This transition towards circularity requires us to measure its effects. It is possible to estimate a consistent number of indicators and they are specified in function of several criteria, as the levels of CE implementation, the CE loops, the performance, the perspective of circularity, and the degree of transversality (Saidani et al. 2019). The most commonly used methodologies to assess CE are Life Cycle Assessment, Life Cycle Inventory, and Life Cycle Impact Assessment followed by a Multi-Criteria Decision Making approach/fuzzy methods and Design for X (Sassanelli et al. 2019). The final aim is to demonstrate whether restoration and closed-loop product lifecycles are able to reduce waste, minimize the impact of toxic and harmful substances, keep the added value embedded in products and materials, and encourage the use of renewables. In addition, CE plans and targets must be characterized by a “human component”, through training and building capacities: an integrative green human resource management framework is provided to support organizations (Jabbour et al. 2019).

2. Form and Contents of the Thematic Issue

Based on these concepts, this Special Issue tries to add new knowledge to the existing literature on the CE. The final aim is to support the adoption of the CE paradigm in companies and organizations around the world. Due to the different sectors and perspectives related to the application of this model, the following papers propose several approaches.
The first work focuses its attention on the photovoltaic source, which represents a vital actor in a transition towards a low-carbon society. The study investigated both environmental and economic performances of photovoltaic systems in a market evaluating different policy scenarios. Subsidies provide a significant increase to profitability, and the reduction of greenhouse gas emissions is calculated as the difference between ones created by an energy mix based on fossil fuels and ones created by photovoltaic plants. Findings show the positive role of a renewable resource towards the link between sustainable development and CE application (D’Adamo 2018).
In a subsequent paper, economic growth was used as the dependent variable, in a function of independent variables, such as the productivity of resources, employment in the production of environmental goods, the recycling rate of municipal waste, market shares of innovative enterprises, and renewable energy uses. The analysis was conducted at the European Union level and the econometric model used demonstrates that the CE factors are relevant indicators of economic growth. Findings of this model permit us to quantify the contribution of each independent variable to the circularity with a primary role played by the productivity of resources (Busu 2019).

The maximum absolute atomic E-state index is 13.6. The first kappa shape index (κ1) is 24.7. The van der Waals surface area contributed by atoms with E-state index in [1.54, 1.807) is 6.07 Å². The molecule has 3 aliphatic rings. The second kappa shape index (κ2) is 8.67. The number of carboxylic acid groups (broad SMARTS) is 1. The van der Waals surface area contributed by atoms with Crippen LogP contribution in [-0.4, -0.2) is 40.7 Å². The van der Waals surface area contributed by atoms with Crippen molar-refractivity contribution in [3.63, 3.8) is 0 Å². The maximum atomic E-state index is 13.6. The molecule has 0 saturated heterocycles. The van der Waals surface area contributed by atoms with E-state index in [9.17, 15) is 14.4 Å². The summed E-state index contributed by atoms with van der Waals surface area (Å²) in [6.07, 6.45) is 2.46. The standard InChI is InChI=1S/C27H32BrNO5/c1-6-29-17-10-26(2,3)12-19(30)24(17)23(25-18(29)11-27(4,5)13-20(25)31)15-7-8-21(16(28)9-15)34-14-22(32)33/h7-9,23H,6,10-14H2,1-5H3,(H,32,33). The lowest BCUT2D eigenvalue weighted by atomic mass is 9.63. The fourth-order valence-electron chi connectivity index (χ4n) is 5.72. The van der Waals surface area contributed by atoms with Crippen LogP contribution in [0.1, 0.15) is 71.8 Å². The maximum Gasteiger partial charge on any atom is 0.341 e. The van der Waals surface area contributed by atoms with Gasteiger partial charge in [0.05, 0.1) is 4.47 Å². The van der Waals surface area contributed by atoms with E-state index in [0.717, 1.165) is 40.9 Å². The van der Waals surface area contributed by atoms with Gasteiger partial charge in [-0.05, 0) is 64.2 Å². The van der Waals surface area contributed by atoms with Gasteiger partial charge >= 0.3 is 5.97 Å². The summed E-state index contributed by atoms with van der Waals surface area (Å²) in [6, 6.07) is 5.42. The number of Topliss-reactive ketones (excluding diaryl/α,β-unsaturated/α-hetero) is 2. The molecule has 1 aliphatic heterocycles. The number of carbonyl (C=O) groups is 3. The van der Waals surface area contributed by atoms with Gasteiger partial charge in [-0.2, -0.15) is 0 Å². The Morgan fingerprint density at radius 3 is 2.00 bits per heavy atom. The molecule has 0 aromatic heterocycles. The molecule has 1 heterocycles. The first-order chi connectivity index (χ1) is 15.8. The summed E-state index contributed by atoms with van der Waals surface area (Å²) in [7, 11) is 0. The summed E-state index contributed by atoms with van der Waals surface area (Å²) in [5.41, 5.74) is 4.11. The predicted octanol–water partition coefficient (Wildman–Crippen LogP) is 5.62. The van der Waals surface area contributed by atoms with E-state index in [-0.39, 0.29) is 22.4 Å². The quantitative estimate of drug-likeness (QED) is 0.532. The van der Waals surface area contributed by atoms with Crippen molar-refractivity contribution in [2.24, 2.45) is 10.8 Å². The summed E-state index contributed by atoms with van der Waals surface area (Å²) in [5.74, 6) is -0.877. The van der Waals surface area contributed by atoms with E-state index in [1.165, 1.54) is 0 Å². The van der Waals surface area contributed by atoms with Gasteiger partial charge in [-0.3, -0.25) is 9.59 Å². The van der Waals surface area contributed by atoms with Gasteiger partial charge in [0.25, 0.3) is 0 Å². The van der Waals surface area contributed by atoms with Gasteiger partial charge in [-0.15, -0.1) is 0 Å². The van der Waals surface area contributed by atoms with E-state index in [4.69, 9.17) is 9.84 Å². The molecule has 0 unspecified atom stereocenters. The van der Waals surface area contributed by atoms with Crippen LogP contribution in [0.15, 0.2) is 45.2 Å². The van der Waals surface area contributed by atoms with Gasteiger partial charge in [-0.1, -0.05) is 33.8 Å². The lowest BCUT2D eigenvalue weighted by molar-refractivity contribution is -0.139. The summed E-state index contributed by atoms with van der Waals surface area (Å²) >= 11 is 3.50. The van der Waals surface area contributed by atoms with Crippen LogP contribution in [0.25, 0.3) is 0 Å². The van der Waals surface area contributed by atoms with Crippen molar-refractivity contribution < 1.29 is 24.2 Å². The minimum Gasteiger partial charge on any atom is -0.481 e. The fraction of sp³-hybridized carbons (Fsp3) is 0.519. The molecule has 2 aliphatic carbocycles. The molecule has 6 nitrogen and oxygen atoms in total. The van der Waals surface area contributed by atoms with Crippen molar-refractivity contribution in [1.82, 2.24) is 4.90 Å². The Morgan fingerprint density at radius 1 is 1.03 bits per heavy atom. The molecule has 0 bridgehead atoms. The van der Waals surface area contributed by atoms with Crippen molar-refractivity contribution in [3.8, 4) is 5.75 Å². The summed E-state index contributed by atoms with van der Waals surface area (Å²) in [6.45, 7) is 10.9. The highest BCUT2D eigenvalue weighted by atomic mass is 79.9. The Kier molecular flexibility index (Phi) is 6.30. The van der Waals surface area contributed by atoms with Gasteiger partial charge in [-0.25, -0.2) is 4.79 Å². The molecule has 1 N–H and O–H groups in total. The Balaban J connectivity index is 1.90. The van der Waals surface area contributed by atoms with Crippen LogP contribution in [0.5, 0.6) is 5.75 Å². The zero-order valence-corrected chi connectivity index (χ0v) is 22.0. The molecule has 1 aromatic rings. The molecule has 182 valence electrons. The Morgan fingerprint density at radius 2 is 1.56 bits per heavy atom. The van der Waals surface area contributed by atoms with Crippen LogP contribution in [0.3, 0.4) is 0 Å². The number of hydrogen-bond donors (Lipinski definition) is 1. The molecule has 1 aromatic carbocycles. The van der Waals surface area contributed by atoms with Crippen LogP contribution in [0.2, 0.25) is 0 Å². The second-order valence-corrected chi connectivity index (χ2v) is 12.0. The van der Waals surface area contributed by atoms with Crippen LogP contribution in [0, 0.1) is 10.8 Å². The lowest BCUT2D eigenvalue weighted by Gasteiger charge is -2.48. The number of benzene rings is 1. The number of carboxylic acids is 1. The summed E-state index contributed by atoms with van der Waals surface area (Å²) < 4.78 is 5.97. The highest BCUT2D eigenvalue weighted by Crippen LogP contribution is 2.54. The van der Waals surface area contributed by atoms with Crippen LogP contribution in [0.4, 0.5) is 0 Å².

The third paper considers the quantitative status of employees in the Health and Social Care sector. Initially, it mentions that this sector fits the theory of unbalanced growth, in which there is has been decreasing productivity calculated based on the gross value added per employee. In the second part of the work, several European countries were examined in terms of their shares of employed persons in professions of this sector, providing specific country clusters. Also the Health and Social Care sector supports the development of circularity, thanks to the availability of technology and cooperation possibilities among all interested parties (Urbánková 2019).
Another work is based on a mixed data, involving continuous and categorical variables and it is aimed to evaluate the performance of solid waste management. This typology of waste represents an opportunity for municipal authorities to maximize the value of materials embedded in these waste and minimize the landfill use. A cluster analysis was implemented on these data. Findings of this work show the relationship of both waste generation and levels of CO2 emissions with recycling activities and awareness campaigns. Their role has been demonstrated be relevant towards the implementation of good practices of circularity (Caruso et al. 2019).
The fifth paper explores the potential development of a second-generation biorefinery in a touristic area trying to integrate waste management, renewable energy, and bio-product production. A Strengths, Weaknesses, Opportunities and Threats Analytical Network Process was used as a model. The results calculated the global priority of each factor and found that social acceptability occupies the first position, followed by excessive bureaucracy, green jobs, lack of long-term planning by governments, and lack of infrastructure technology. Circularity can be supported by some policy strategies, as e-government services, information campaigns, and public infrastructural investments (Falcone 2019).